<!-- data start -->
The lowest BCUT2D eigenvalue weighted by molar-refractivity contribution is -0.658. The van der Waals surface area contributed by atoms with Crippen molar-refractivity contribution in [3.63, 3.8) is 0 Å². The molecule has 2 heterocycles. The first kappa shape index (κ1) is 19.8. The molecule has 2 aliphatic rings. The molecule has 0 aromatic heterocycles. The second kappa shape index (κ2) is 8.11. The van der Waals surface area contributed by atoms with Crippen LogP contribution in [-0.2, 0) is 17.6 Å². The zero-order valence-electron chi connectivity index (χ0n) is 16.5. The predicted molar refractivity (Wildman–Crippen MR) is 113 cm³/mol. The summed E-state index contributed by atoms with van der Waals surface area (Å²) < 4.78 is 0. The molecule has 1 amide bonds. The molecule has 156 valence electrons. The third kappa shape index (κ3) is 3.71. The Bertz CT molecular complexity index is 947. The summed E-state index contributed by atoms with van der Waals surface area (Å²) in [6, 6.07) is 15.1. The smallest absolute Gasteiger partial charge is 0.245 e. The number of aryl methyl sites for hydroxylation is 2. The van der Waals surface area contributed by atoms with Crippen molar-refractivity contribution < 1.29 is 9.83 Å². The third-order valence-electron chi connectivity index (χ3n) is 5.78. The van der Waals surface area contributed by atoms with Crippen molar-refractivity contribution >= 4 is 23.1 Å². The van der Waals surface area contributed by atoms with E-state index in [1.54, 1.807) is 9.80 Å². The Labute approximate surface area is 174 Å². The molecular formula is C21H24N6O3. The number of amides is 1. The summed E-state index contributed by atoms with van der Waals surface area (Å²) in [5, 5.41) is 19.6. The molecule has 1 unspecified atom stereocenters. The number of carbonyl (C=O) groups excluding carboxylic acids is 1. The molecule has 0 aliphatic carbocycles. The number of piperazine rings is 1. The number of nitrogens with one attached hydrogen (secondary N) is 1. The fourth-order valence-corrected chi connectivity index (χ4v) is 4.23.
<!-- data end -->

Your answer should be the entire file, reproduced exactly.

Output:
The lowest BCUT2D eigenvalue weighted by molar-refractivity contribution is -0.658. The van der Waals surface area contributed by atoms with Crippen molar-refractivity contribution in [3.63, 3.8) is 0 Å². The molecule has 2 heterocycles. The first kappa shape index (κ1) is 19.8. The molecule has 2 aliphatic rings. The molecule has 0 aromatic heterocycles. The second kappa shape index (κ2) is 8.11. The van der Waals surface area contributed by atoms with Crippen LogP contribution in [-0.2, 0) is 17.6 Å². The zero-order valence-electron chi connectivity index (χ0n) is 16.5. The predicted molar refractivity (Wildman–Crippen MR) is 113 cm³/mol. The summed E-state index contributed by atoms with van der Waals surface area (Å²) < 4.78 is 0. The molecule has 1 amide bonds. The molecule has 156 valence electrons. The third kappa shape index (κ3) is 3.71. The Bertz CT molecular complexity index is 947. The summed E-state index contributed by atoms with van der Waals surface area (Å²) in [6, 6.07) is 15.1. The smallest absolute Gasteiger partial charge is 0.245 e. The number of aryl methyl sites for hydroxylation is 2. The van der Waals surface area contributed by atoms with Crippen molar-refractivity contribution < 1.29 is 9.83 Å². The third-order valence-electron chi connectivity index (χ3n) is 5.78. The van der Waals surface area contributed by atoms with Crippen molar-refractivity contribution >= 4 is 23.1 Å². The van der Waals surface area contributed by atoms with E-state index in [1.54, 1.807) is 9.80 Å². The Labute approximate surface area is 174 Å². The molecular formula is C21H24N6O3. The number of amides is 1. The summed E-state index contributed by atoms with van der Waals surface area (Å²) in [5, 5.41) is 19.6. The molecule has 1 unspecified atom stereocenters. The number of carbonyl (C=O) groups excluding carboxylic acids is 1. The molecule has 0 aliphatic carbocycles. The number of piperazine rings is 1. The number of nitrogens with one attached hydrogen (secondary N) is 1. The fourth-order valence-corrected chi connectivity index (χ4v) is 4.23.